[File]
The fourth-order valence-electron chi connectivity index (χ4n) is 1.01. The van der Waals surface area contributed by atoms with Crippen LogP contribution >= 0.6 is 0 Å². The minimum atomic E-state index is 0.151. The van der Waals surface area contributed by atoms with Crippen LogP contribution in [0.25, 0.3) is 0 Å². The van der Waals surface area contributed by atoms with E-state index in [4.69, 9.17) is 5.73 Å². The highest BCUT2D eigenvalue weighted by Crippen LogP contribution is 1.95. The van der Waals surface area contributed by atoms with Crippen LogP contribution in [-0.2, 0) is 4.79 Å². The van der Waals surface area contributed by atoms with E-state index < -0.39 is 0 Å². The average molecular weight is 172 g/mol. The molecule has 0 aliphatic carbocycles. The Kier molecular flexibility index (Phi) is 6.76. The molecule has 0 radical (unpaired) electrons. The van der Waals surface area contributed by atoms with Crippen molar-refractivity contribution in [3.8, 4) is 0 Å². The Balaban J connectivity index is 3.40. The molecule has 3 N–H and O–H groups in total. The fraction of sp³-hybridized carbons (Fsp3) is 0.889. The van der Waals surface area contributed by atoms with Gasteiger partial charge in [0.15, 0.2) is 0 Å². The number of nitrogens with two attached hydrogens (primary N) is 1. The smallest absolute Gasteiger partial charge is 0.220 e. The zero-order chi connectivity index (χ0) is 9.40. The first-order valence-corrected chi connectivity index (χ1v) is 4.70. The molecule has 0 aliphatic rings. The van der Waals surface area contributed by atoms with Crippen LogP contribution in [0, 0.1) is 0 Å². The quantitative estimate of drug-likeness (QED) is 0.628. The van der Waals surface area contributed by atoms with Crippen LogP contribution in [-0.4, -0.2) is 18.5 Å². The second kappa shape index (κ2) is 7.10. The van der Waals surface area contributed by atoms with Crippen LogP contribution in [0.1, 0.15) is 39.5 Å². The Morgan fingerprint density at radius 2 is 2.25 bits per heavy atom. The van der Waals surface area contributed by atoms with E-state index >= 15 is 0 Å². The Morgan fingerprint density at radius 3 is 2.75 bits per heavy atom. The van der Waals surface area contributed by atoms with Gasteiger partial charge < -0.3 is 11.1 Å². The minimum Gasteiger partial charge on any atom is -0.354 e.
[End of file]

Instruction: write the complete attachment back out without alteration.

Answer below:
The fourth-order valence-electron chi connectivity index (χ4n) is 1.01. The van der Waals surface area contributed by atoms with Crippen LogP contribution >= 0.6 is 0 Å². The minimum atomic E-state index is 0.151. The van der Waals surface area contributed by atoms with Crippen LogP contribution in [0.25, 0.3) is 0 Å². The van der Waals surface area contributed by atoms with E-state index in [4.69, 9.17) is 5.73 Å². The highest BCUT2D eigenvalue weighted by Crippen LogP contribution is 1.95. The van der Waals surface area contributed by atoms with Crippen LogP contribution in [-0.2, 0) is 4.79 Å². The van der Waals surface area contributed by atoms with E-state index < -0.39 is 0 Å². The average molecular weight is 172 g/mol. The molecule has 0 aliphatic carbocycles. The Kier molecular flexibility index (Phi) is 6.76. The molecule has 0 radical (unpaired) electrons. The van der Waals surface area contributed by atoms with Crippen molar-refractivity contribution in [3.8, 4) is 0 Å². The Balaban J connectivity index is 3.40. The molecule has 3 N–H and O–H groups in total. The fraction of sp³-hybridized carbons (Fsp3) is 0.889. The van der Waals surface area contributed by atoms with Gasteiger partial charge in [0.15, 0.2) is 0 Å². The number of nitrogens with two attached hydrogens (primary N) is 1. The smallest absolute Gasteiger partial charge is 0.220 e. The zero-order chi connectivity index (χ0) is 9.40. The first-order valence-corrected chi connectivity index (χ1v) is 4.70. The molecule has 0 aliphatic rings. The van der Waals surface area contributed by atoms with Crippen LogP contribution in [0, 0.1) is 0 Å². The quantitative estimate of drug-likeness (QED) is 0.628. The van der Waals surface area contributed by atoms with Crippen LogP contribution in [-0.4, -0.2) is 18.5 Å². The second kappa shape index (κ2) is 7.10. The van der Waals surface area contributed by atoms with Crippen LogP contribution in [0.1, 0.15) is 39.5 Å². The Morgan fingerprint density at radius 2 is 2.25 bits per heavy atom. The van der Waals surface area contributed by atoms with E-state index >= 15 is 0 Å². The Morgan fingerprint density at radius 3 is 2.75 bits per heavy atom. The van der Waals surface area contributed by atoms with Gasteiger partial charge < -0.3 is 11.1 Å². The minimum Gasteiger partial charge on any atom is -0.354 e.